How to motivate your team — another in a long line of business-facing concepts that should matter to people who become managers, but often don’t matter. (Alas.) Here’s the rub on this whole deal: we love us some “teamwork” and “collaboration” in organizations of all sizes, even though we’ve got straight-up research that people don’t really want to collaborate with others that much at work. (While we are social animals, and that’s true, there’s also a lot of assholes at work — and that’s even more true.) So we force people into these collaborative, “cross-functional” boxes a lot of the time and ask them to come together and hit targets. That’s often a massively flawed, extremely fraught process involving a lot of no-context deliverables and backstabbing. And then what happens at the end?
We promote individuals, not teams.
That’s kind of where this whole deal on “how to motivate your team” starts to collapse. It’s hard to motivate a team when the individuals are the ones who reap the benefits. Think of this math, right? If you bring together 10 people “cross-functionally” on a project, and the project is a massive success, how many of those 10 people will get a salary bump or bonus from it? I would guess 5 at most. In most companies, it would be 1-2 — and those 1-2 wouldn’t even be based on performance. They’d be based on who was closer to the power core before the project even began. That’s how a lot of this tends to work.
So that’s the first issue.
The second issue is this weird intersection point between “what managers believe” and “what employees believe.” Here’s what I mean. If you talk to a manager about how to motivate your team, here’s what he/she usually says:
Now if you talk to an employee about team motivation, here’s what he/she usually says:
“Respect or meaningful work, and yes, money is nice.”
I’m not trying to downplay money here. Daniel Pink keynote speeches be fucking damned, we’re all out here chasing the cheddar to some extent. But managers tend to view it as the be-all and end-all on how to motivate your team, and for employees it’s not always about that in the No. 1 slot.
Where does this leave us on how to motivate your team? Let’s dive deeper.
How to motivate your team: Extrinsic factor research
A-ha! Let’s begin with money.
Cool research here from Northwestern regarding employee motivation. This is mostly in a quarterly sales context (“hit your targets,” a manager bellows), and not everyone works in that environment, but it’s still interesting stuff. The most recent Nobel Prize in Economics was about contract theory, and a lot of that is tied in here. Most work deals are essentially a contract of some kind, so there are lessons inherent here.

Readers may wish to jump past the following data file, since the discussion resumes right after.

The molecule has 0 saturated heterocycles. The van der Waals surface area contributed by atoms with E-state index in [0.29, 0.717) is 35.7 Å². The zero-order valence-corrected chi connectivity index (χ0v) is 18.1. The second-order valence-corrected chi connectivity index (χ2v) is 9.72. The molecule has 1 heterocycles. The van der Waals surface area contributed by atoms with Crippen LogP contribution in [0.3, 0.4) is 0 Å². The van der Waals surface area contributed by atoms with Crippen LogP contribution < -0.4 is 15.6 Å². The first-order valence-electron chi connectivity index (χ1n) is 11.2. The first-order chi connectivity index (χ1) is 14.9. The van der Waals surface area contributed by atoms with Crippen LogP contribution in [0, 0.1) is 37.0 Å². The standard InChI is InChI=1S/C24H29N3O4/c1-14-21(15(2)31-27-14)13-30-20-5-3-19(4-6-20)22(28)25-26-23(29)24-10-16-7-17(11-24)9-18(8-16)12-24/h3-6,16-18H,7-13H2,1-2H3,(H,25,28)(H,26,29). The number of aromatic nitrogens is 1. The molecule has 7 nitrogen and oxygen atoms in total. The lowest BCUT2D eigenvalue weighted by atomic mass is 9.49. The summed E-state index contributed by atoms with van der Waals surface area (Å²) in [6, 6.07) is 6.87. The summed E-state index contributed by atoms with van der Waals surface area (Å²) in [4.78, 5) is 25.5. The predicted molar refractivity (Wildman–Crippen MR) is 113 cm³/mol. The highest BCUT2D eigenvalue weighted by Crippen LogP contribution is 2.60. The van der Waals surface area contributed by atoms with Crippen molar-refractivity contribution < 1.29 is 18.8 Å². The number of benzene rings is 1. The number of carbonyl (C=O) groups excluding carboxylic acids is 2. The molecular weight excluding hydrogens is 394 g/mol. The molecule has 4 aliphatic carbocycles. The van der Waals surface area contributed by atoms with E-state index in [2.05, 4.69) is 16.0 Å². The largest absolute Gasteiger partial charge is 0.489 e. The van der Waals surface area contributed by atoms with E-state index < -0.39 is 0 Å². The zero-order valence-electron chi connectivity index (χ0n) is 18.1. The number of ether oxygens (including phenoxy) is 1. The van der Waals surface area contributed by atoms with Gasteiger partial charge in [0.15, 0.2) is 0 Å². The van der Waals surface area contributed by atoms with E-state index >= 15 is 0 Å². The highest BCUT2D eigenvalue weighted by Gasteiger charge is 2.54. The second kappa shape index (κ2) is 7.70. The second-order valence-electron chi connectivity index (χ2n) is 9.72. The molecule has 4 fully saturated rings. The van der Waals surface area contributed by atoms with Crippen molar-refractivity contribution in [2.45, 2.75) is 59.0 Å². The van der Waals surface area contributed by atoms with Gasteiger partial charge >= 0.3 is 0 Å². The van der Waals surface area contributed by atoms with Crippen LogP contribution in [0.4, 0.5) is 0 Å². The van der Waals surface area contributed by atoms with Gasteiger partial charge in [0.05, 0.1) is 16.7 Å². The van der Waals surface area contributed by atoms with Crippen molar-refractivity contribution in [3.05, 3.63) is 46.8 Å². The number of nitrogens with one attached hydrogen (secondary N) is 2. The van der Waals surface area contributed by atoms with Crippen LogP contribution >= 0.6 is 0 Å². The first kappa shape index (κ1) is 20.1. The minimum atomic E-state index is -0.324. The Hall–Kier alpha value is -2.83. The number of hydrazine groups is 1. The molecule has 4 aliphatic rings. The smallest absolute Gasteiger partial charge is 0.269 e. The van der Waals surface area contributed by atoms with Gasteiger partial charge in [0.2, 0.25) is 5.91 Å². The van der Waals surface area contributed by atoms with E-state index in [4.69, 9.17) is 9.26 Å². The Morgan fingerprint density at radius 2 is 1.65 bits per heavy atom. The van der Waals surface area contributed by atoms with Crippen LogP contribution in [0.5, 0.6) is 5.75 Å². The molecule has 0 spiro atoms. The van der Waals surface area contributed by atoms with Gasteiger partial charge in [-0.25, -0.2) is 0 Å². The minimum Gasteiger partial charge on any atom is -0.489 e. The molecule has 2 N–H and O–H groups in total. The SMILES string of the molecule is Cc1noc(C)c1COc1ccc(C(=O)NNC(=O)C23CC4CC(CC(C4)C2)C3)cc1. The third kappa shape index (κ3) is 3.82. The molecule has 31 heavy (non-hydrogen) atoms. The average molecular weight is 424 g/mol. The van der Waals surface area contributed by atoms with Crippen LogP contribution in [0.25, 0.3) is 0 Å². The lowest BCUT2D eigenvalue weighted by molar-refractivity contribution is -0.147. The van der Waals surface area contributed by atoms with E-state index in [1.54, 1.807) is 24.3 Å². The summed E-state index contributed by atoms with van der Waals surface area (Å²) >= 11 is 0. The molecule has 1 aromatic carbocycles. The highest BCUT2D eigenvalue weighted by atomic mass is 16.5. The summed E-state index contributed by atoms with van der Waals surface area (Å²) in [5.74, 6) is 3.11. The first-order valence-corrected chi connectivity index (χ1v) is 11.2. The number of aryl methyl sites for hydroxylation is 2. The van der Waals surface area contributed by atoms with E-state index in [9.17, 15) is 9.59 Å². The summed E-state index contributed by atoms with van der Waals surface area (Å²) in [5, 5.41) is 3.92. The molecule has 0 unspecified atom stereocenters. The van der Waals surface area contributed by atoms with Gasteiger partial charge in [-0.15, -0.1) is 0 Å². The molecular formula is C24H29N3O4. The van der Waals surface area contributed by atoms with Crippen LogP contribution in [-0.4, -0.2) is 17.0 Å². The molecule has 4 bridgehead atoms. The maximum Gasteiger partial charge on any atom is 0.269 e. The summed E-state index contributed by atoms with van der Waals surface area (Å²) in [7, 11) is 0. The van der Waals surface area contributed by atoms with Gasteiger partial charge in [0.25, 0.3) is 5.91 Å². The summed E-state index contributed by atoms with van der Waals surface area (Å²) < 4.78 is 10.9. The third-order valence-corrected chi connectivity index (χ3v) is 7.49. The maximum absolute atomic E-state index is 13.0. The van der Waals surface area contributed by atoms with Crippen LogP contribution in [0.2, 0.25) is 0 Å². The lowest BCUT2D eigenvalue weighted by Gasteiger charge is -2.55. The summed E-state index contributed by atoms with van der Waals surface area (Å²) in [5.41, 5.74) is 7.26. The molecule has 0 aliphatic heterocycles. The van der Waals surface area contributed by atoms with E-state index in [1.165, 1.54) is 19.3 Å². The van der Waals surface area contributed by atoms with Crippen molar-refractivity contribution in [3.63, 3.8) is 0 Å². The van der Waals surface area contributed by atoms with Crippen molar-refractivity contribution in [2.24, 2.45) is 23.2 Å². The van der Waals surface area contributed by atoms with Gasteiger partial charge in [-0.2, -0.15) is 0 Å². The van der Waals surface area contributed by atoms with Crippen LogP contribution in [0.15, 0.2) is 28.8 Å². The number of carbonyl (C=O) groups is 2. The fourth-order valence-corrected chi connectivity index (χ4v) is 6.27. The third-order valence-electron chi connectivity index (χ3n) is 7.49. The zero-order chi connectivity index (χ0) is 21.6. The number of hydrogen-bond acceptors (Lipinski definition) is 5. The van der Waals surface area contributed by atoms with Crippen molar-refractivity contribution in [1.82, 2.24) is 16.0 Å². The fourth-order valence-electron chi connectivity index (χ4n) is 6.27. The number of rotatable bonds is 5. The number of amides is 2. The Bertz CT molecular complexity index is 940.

The key takeaway:
They found that a simple or “linear” contract is generally best. This means that the reward offered is directly proportional to how an employee performs and the risks that she takes. There is no threshold to game: a CEO is compensated equivalently for the same rise in profits regardless of whether the firm barely hits or barely misses its target.
And also, this:
“What CEOs sometimes do,” says Georgiadis, “is they see they’re going to miss their earnings targets, and then they cut maintenance, or R&D projects, or some investments on this or that, or training expenses. By doing this, they meet the targets—but they’re really shifting output earnings across time, because they’ll have to do that maintenance at some point. And at the same time, they’re shifting risk, in the sense that if I cut maintenance, that means there is a higher chance of a disaster happening.”
You take these two together and you have an issue. Basically, senior executives tend to make more from bonus than base. Bonus is usually contingent on factors that encourage myopia. So like, let’s say you hit 20% CAGR for fiscal year. You know that means $500,000 extra for you. If you’re at 17% CAGR with a month to go, and you know that laying off 44 people whose names you barely know will get you half a million bucks, will you do it? Bet your sweet ass you will. So I think we all know this, but incentive structures are pervasively misguided in most corporate settings.
How to motivate your team: What would work extrinsically?
Alright, let’s go two-fold on this.